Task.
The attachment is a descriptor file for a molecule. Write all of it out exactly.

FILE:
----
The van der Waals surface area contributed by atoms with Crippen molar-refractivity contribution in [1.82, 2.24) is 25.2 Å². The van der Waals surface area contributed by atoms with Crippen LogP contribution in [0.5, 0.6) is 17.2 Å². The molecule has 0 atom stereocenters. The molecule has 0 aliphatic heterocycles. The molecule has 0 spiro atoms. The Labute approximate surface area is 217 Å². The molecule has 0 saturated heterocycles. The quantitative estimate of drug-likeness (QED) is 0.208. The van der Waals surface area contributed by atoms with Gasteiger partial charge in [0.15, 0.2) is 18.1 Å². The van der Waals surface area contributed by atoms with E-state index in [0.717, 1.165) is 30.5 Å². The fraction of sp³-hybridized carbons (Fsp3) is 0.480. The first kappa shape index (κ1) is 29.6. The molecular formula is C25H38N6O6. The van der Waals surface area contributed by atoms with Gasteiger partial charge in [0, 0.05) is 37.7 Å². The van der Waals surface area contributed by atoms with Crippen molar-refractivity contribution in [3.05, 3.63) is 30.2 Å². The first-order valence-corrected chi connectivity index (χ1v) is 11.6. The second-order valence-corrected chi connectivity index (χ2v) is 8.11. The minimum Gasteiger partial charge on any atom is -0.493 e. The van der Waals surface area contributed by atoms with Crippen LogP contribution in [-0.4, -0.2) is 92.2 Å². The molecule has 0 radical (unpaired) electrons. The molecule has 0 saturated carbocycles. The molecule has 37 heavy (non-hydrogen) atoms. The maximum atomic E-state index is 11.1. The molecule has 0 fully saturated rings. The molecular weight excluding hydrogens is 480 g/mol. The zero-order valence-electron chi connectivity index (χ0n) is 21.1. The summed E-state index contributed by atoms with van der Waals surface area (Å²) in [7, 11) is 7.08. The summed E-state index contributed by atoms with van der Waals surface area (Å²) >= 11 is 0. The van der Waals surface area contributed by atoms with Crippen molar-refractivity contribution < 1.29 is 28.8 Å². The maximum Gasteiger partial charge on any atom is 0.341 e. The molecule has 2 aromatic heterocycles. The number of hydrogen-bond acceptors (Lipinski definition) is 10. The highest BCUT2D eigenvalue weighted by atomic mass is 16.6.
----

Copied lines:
The van der Waals surface area contributed by atoms with Crippen molar-refractivity contribution in [1.82, 2.24) is 25.2 Å². The van der Waals surface area contributed by atoms with Crippen LogP contribution in [0.5, 0.6) is 17.2 Å². The molecule has 0 atom stereocenters. The molecule has 0 aliphatic heterocycles. The molecule has 0 spiro atoms. The Labute approximate surface area is 217 Å². The molecule has 0 saturated heterocycles. The quantitative estimate of drug-likeness (QED) is 0.208. The van der Waals surface area contributed by atoms with Gasteiger partial charge in [0.15, 0.2) is 18.1 Å². The van der Waals surface area contributed by atoms with E-state index in [0.717, 1.165) is 30.5 Å². The fraction of sp³-hybridized carbons (Fsp3) is 0.480. The first kappa shape index (κ1) is 29.6. The molecular formula is C25H38N6O6. The van der Waals surface area contributed by atoms with Gasteiger partial charge in [0, 0.05) is 37.7 Å². The van der Waals surface area contributed by atoms with Crippen molar-refractivity contribution in [3.05, 3.63) is 30.2 Å². The first-order valence-corrected chi connectivity index (χ1v) is 11.6. The second-order valence-corrected chi connectivity index (χ2v) is 8.11. The minimum Gasteiger partial charge on any atom is -0.493 e. The van der Waals surface area contributed by atoms with Crippen LogP contribution in [-0.4, -0.2) is 92.2 Å². The molecule has 0 radical (unpaired) electrons. The molecule has 0 saturated carbocycles. The molecule has 37 heavy (non-hydrogen) atoms. The maximum atomic E-state index is 11.1. The molecule has 0 fully saturated rings. The molecular weight excluding hydrogens is 480 g/mol. The zero-order valence-electron chi connectivity index (χ0n) is 21.1. The summed E-state index contributed by atoms with van der Waals surface area (Å²) in [7, 11) is 7.08. The summed E-state index contributed by atoms with van der Waals surface area (Å²) >= 11 is 0. The van der Waals surface area contributed by atoms with Crippen molar-refractivity contribution < 1.29 is 28.8 Å². The maximum Gasteiger partial charge on any atom is 0.341 e. The molecule has 2 aromatic heterocycles. The number of hydrogen-bond acceptors (Lipinski definition) is 10. The highest BCUT2D eigenvalue weighted by atomic mass is 16.6.